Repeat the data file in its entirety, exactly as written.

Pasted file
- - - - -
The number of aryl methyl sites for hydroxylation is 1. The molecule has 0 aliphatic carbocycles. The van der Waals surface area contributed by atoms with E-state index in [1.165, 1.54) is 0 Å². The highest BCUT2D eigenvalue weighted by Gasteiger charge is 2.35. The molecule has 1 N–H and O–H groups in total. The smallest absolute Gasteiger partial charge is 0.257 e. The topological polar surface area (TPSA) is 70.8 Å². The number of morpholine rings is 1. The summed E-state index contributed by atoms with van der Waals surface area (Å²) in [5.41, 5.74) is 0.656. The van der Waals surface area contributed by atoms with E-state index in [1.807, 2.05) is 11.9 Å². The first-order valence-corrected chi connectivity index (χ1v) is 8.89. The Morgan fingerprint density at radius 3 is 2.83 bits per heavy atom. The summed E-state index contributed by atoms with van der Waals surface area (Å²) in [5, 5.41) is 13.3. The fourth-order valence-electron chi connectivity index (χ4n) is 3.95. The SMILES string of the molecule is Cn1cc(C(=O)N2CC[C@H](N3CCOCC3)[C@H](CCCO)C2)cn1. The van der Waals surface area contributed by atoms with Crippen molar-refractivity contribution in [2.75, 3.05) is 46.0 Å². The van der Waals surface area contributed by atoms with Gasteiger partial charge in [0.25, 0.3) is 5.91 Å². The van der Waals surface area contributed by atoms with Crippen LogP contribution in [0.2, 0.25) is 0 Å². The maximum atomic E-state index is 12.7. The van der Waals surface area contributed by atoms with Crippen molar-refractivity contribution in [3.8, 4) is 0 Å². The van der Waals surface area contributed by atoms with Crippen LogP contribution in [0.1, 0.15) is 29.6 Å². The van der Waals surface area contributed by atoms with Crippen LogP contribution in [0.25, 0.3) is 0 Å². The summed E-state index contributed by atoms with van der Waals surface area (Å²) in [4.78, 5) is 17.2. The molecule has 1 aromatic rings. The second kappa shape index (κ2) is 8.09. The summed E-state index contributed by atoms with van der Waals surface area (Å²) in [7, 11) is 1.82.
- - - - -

The number of aryl methyl sites for hydroxylation is 1. The molecule has 0 aliphatic carbocycles. The van der Waals surface area contributed by atoms with E-state index in [1.165, 1.54) is 0 Å². The highest BCUT2D eigenvalue weighted by Gasteiger charge is 2.35. The molecule has 1 N–H and O–H groups in total. The smallest absolute Gasteiger partial charge is 0.257 e. The topological polar surface area (TPSA) is 70.8 Å². The number of morpholine rings is 1. The summed E-state index contributed by atoms with van der Waals surface area (Å²) in [5.41, 5.74) is 0.656. The van der Waals surface area contributed by atoms with E-state index in [1.807, 2.05) is 11.9 Å². The first-order valence-corrected chi connectivity index (χ1v) is 8.89. The Morgan fingerprint density at radius 3 is 2.83 bits per heavy atom. The summed E-state index contributed by atoms with van der Waals surface area (Å²) in [5, 5.41) is 13.3. The fourth-order valence-electron chi connectivity index (χ4n) is 3.95. The SMILES string of the molecule is Cn1cc(C(=O)N2CC[C@H](N3CCOCC3)[C@H](CCCO)C2)cn1. The van der Waals surface area contributed by atoms with Crippen molar-refractivity contribution in [2.75, 3.05) is 46.0 Å². The van der Waals surface area contributed by atoms with Gasteiger partial charge in [0.25, 0.3) is 5.91 Å². The van der Waals surface area contributed by atoms with Crippen LogP contribution in [0.2, 0.25) is 0 Å². The maximum atomic E-state index is 12.7. The van der Waals surface area contributed by atoms with Crippen molar-refractivity contribution in [3.8, 4) is 0 Å². The van der Waals surface area contributed by atoms with Crippen LogP contribution in [0.1, 0.15) is 29.6 Å². The van der Waals surface area contributed by atoms with Crippen LogP contribution in [0.25, 0.3) is 0 Å². The summed E-state index contributed by atoms with van der Waals surface area (Å²) in [4.78, 5) is 17.2. The molecule has 1 aromatic rings. The second kappa shape index (κ2) is 8.09. The summed E-state index contributed by atoms with van der Waals surface area (Å²) in [7, 11) is 1.82.